Makes a valid point in its cheerful, insipid way.



Ocean’s latest young-single-woman saga (after Fool Me Once, 2005) takes an Atlanta PR professional down to the South Carolina boondocks.

“It’s the simple things . . . that pull heartstrings,” croons the book’s corny epigraph, and what’s at stake here is the future of small-town America, struggling to remain viable in the face of an all-devouring corporate economy. Jaxie Parker, a hot young executive at Shine Advertising and Public Relations, is ecstatic to be living on her own in the “big city” (Atlanta) and too focused on her career to mess with long-term relationships. But when agency owner Aaron Ackworth chooses her for the pro-bono task of spending a month on a revitalization mission in his deteriorating hometown, Rumton, S.C., Jaxie reluctantly switches from Versace pantsuits to shorts and bare feet. Although two miles from the ocean, Rumton (originally, Rum Towne) is landlocked and deserted save for a few tenacious barnacles who hang out at the Chat ’N Chew. Among them is “Pompous” Pop, a kindly old widower who keeps a raccoon named Bandit, lets Jaxie stay for free and even cooks for her. Pop’s gay nephew, Avery, an environmental consultant, reveals the nearby presence of a shipwreck, the Aldora. Avery’s gorgeous brother, Justin, who just happens to be the head of research at Jaxie’s agency, appears in Rumton to offer his services, romantic and otherwise. Meanwhile, Jaxie and the town residents learn that developer Lester Smoak has been buying up land to build a casino, with the approval of Mayor Riley. When the mayor turns up dead, suspicions mount over ex-con Lester, whose ties to Jaxie’s employer are shockingly revealed. Then Hurricane Hailey speeds up the coast, threatening to open a long-closed waterway as well as wash up the Aldora’s buried treasure, which will salvage the town.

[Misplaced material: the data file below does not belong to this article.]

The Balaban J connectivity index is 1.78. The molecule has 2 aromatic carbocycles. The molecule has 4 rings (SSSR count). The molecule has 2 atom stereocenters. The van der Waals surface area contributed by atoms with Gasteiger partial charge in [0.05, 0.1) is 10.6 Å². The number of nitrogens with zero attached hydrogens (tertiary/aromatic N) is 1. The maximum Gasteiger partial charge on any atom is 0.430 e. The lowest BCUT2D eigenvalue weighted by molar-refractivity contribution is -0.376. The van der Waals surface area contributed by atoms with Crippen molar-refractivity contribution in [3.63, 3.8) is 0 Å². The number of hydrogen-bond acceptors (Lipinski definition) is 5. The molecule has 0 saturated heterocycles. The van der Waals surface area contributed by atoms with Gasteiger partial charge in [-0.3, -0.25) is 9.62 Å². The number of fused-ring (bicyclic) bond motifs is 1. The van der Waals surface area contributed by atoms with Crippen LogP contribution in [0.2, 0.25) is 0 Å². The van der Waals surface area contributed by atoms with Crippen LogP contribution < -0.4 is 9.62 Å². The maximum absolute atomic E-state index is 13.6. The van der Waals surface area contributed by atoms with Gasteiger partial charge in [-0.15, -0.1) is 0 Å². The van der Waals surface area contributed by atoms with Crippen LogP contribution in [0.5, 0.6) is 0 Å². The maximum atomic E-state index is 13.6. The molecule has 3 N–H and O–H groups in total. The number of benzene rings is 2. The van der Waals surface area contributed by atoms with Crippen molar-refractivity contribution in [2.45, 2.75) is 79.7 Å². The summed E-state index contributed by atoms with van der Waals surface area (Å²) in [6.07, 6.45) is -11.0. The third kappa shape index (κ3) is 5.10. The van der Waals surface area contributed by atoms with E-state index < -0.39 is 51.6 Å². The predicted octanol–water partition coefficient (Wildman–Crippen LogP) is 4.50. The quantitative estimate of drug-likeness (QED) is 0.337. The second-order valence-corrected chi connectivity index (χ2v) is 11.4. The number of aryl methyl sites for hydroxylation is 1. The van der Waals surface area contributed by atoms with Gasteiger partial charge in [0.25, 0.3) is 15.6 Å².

Makes a valid point in its cheerful, insipid way.

Pub Date: May 16, 2006

ISBN: 0-312-34334-5

Page Count: 272

Publisher: Dunne/St. Martin's

Review Posted Online: May 20, 2010

Kirkus Reviews Issue: April 1, 2006

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Kin “[find] each other’s lives inscrutable” in this rich, sharp story about the way identity is formed.

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Inseparable identical twin sisters ditch home together, and then one decides to vanish.